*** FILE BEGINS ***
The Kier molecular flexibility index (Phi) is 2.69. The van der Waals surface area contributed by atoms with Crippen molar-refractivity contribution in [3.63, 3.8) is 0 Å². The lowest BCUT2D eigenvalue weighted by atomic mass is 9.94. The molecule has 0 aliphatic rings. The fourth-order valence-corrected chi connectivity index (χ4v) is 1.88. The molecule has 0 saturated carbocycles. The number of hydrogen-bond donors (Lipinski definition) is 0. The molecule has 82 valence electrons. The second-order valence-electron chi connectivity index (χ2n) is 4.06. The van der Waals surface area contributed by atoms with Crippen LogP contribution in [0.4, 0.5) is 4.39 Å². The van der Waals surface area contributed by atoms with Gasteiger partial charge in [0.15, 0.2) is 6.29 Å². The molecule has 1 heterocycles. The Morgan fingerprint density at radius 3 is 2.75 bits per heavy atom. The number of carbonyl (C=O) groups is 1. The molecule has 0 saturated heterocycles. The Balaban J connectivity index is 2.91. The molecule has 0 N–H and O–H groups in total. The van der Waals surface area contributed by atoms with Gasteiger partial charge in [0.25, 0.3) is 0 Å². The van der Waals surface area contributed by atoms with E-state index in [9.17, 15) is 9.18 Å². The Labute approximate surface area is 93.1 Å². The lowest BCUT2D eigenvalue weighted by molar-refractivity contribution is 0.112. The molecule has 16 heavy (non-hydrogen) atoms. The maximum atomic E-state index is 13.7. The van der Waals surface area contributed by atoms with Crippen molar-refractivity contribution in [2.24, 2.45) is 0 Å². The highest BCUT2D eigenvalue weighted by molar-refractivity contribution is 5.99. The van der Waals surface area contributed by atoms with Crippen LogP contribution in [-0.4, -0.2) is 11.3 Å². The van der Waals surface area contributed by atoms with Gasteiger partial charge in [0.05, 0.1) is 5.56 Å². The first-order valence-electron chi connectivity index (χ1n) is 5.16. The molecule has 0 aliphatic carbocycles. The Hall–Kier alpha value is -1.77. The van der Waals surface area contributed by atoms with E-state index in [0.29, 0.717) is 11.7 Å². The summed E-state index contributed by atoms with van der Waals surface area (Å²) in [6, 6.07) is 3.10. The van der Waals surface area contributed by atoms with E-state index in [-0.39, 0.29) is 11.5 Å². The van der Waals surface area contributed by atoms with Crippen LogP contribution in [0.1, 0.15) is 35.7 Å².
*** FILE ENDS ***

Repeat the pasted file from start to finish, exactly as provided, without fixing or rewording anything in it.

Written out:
The Kier molecular flexibility index (Phi) is 2.69. The van der Waals surface area contributed by atoms with Crippen molar-refractivity contribution in [3.63, 3.8) is 0 Å². The lowest BCUT2D eigenvalue weighted by atomic mass is 9.94. The molecule has 0 aliphatic rings. The fourth-order valence-corrected chi connectivity index (χ4v) is 1.88. The molecule has 0 saturated carbocycles. The number of hydrogen-bond donors (Lipinski definition) is 0. The molecule has 82 valence electrons. The second-order valence-electron chi connectivity index (χ2n) is 4.06. The van der Waals surface area contributed by atoms with Crippen LogP contribution in [0.4, 0.5) is 4.39 Å². The van der Waals surface area contributed by atoms with Gasteiger partial charge in [0.15, 0.2) is 6.29 Å². The molecule has 1 heterocycles. The Morgan fingerprint density at radius 3 is 2.75 bits per heavy atom. The number of carbonyl (C=O) groups is 1. The molecule has 0 saturated heterocycles. The Balaban J connectivity index is 2.91. The molecule has 0 N–H and O–H groups in total. The van der Waals surface area contributed by atoms with Gasteiger partial charge in [0.25, 0.3) is 0 Å². The van der Waals surface area contributed by atoms with E-state index in [9.17, 15) is 9.18 Å². The Labute approximate surface area is 93.1 Å². The lowest BCUT2D eigenvalue weighted by molar-refractivity contribution is 0.112. The molecule has 16 heavy (non-hydrogen) atoms. The maximum atomic E-state index is 13.7. The van der Waals surface area contributed by atoms with Crippen molar-refractivity contribution in [2.24, 2.45) is 0 Å². The highest BCUT2D eigenvalue weighted by molar-refractivity contribution is 5.99. The van der Waals surface area contributed by atoms with Crippen LogP contribution in [-0.4, -0.2) is 11.3 Å². The van der Waals surface area contributed by atoms with Gasteiger partial charge in [0.05, 0.1) is 5.56 Å². The first-order valence-electron chi connectivity index (χ1n) is 5.16. The molecule has 0 aliphatic carbocycles. The Hall–Kier alpha value is -1.77. The van der Waals surface area contributed by atoms with E-state index in [0.29, 0.717) is 11.7 Å². The summed E-state index contributed by atoms with van der Waals surface area (Å²) in [6, 6.07) is 3.10. The van der Waals surface area contributed by atoms with E-state index in [-0.39, 0.29) is 11.5 Å². The van der Waals surface area contributed by atoms with Crippen LogP contribution in [0.1, 0.15) is 35.7 Å².